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Willie, you can load a revolver straight from the flask. I don't know anyone who doesn't. You'll dump the powder charge, seat the ball, repeat. Smear your lube over the front of the cylinders, THEN cap the nipples. You're pouring it into an empty chamber and hopefully you didn't cap the nipple first!!!
 

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What is the dowel for? Isn't there a little "cutout" or rounded indention on the frame that allows the cap to be put on the nipples with your finger? It has been over 35 years since I shot a cap and ball revolver, but I seem to remember that!
 

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You're right about the Colts, George. They have that groove milled into the boss of the recoil shield. I don't know about the Remington's.
 

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Grizzley1 says 10's are best. Maybe I have different sized nipples.
So, is one nipple bigger than the other or...........??

Sorry folks, it's the end of the day and my mind is slipping!:stir::banana:
 

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Discussion Starter #77
Willie, you can load a revolver straight from the flask. I don't know anyone who doesn't. You'll dump the powder charge, seat the ball, repeat. Smear your lube over the front of the cylinders, THEN cap the nipples. You're pouring it into an empty chamber and hopefully you didn't cap the nipple first!!!
I keep hearing that BP shouldn’t be reloaded straight from a flask after being fired. There is the chance of a hot ember setting off fresh powder and making the flask into a bomb. Of course I figured that you would be able to check the cylinders first to be sure there weren’t any but I’m new to this. Figured I should listen and err on the side of caution.

What is the dowel for? Isn't there a little "cutout" or rounded indention on the frame that allows the cap to be put on the nipples with your finger? It has been over 35 years since I shot a cap and ball revolver, but I seem to remember that!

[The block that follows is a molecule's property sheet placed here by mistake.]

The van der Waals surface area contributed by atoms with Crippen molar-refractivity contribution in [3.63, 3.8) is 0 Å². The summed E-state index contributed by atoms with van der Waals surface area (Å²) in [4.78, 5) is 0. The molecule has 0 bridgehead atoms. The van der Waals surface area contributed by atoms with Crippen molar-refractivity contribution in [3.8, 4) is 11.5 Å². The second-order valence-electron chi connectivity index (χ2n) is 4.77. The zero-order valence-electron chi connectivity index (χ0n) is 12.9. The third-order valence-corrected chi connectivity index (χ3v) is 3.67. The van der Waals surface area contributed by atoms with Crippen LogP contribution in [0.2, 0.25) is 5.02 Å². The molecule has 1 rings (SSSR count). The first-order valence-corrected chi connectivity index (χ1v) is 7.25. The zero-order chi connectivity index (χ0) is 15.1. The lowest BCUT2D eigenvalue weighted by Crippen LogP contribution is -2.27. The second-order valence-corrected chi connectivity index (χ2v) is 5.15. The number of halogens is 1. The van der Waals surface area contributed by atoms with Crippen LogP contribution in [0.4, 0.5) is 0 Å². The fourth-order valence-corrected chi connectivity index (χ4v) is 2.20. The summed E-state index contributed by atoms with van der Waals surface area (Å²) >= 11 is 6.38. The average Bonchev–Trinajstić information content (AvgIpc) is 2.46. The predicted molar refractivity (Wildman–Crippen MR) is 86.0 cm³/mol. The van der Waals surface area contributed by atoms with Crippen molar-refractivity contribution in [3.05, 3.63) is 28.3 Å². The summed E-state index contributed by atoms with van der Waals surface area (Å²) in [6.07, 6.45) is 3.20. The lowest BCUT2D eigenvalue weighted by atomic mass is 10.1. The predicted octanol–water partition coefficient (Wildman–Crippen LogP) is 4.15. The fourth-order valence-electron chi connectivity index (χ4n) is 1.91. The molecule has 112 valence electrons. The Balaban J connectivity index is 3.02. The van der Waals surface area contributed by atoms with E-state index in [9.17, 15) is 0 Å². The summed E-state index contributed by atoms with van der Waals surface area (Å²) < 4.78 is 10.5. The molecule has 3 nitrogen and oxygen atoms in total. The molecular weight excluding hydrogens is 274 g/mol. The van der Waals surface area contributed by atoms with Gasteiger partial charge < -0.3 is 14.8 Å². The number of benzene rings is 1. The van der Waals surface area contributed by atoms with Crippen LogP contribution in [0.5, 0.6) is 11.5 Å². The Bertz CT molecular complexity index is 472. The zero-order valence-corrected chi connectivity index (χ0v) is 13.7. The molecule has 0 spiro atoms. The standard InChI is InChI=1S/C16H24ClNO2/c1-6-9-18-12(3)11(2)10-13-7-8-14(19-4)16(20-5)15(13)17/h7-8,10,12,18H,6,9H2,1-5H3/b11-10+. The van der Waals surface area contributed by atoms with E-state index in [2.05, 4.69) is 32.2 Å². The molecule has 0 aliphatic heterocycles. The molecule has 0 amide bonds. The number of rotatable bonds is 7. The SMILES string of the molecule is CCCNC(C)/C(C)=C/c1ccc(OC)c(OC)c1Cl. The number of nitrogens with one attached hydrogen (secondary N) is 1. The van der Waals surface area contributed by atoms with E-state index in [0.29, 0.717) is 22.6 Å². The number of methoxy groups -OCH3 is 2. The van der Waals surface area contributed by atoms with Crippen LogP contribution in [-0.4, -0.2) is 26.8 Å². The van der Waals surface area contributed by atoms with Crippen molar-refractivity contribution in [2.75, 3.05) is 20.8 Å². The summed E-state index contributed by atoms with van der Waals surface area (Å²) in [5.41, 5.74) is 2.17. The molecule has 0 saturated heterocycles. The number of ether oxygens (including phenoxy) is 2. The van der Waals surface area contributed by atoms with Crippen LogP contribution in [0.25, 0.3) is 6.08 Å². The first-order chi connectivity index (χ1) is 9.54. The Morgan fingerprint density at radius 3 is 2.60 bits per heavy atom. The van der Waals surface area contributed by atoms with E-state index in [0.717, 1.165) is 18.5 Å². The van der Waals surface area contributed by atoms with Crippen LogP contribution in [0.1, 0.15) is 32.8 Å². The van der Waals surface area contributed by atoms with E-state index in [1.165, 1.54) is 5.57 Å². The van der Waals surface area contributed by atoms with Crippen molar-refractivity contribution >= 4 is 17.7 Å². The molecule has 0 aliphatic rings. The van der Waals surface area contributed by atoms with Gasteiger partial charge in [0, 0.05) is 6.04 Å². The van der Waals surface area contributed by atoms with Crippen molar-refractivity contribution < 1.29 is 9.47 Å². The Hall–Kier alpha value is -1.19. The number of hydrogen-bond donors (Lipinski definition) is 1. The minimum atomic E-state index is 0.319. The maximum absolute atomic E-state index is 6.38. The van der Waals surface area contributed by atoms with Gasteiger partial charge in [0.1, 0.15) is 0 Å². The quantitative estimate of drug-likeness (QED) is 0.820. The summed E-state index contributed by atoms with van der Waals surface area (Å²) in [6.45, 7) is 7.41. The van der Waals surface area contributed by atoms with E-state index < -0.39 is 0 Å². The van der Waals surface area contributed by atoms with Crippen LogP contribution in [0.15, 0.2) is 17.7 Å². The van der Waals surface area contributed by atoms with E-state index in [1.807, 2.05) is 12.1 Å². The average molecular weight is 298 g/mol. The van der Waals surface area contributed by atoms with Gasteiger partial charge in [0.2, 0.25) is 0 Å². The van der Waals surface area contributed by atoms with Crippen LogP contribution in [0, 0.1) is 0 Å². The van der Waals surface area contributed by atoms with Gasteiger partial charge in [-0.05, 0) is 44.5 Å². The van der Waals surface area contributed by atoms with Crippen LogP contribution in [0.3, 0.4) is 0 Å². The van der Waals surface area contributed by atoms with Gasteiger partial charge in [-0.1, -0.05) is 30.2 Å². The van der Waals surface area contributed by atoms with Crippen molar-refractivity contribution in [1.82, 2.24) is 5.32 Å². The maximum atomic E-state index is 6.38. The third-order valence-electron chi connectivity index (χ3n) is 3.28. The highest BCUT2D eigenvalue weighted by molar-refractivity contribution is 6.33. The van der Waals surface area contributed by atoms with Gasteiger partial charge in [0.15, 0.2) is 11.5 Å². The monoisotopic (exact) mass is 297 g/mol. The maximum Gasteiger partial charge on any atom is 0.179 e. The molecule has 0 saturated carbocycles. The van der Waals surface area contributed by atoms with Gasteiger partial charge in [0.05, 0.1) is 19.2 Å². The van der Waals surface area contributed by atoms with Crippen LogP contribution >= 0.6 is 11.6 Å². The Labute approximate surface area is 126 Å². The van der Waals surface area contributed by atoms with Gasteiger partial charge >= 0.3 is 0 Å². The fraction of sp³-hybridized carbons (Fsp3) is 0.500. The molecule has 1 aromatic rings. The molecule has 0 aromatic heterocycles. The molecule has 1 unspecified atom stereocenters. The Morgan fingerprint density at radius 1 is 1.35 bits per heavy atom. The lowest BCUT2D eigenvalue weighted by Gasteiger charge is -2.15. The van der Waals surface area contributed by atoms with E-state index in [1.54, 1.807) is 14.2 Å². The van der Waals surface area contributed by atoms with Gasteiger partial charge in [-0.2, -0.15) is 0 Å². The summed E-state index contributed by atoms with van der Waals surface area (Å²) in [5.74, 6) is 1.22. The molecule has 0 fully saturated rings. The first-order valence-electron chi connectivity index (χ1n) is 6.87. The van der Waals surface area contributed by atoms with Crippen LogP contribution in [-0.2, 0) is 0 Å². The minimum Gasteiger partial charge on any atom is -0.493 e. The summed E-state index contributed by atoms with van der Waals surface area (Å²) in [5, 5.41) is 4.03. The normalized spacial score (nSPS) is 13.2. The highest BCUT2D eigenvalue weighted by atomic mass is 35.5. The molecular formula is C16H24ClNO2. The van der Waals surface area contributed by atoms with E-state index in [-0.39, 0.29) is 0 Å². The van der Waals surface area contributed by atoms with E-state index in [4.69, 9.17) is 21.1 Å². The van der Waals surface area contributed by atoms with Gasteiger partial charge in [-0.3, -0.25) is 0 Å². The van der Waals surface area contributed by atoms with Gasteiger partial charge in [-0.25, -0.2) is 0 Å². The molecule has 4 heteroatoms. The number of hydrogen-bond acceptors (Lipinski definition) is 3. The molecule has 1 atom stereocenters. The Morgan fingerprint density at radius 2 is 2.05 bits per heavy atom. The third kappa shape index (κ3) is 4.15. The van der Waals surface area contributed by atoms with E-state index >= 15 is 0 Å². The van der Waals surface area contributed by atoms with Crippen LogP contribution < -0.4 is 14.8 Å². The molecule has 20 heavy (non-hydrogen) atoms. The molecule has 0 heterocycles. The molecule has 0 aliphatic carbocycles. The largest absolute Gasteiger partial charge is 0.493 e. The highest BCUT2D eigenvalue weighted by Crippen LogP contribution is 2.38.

That comes from watching several YouTube videos where the shooters cap their revolvers and then use a small dowel to be sure they are seated tightly. Watched several guys do this and they have all been shooting for several years so I figured there might be something to it.
 
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Willie, on a revolver it's okay to load from the flask to the cylinder. On a rifle that's a big no,no. there might be that errant ember or the valve might stick and you get more powder down bore than you want to shoot.

Loading a revolver is like having a loading press built into the gun. You'll see an accidental over charge and embers.

Did you mean lubed wads when you said patches?
 

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I picked me up another can of Ballistol today , was needing a new sprayer also . Love that stuff . Finally decided to try it at Tulsa's Wannenmacher's Gun Show 1st part of this year . I keep a piece of dowel or a pencil in my shooting bag also to give the caps a little nudge into place . Get it cleaned up we want a range report !
 

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Discussion Starter #80
Willie, on a revolver it's okay to load from the flask to the cylinder. On a rifle that's a big no,no. there might be that errant ember or the valve might stick and you get more powder down bore than you want to shoot.

Loading a revolver is like having a loading press built into the gun. You'll see an accidental over charge and embers.
Well, I kind of figured that would be the case but I never saw anything contradicting the rule so I was going to stick to it. I’m far less concerned about it now that y’all have said that revolvers are relatively safe to load this way.

Did you mean lubed wads when you said patches?
Yes. I got 100 of the pre lubed wads because I figured that would be a little less mess than traditional lube. Then I started looking into making paper cartridges just to make loading a little faster. Since you can’t leave the lubed wads in the cartridges for an extended period of time without contaminating the powder, I decided to make some homemade lube.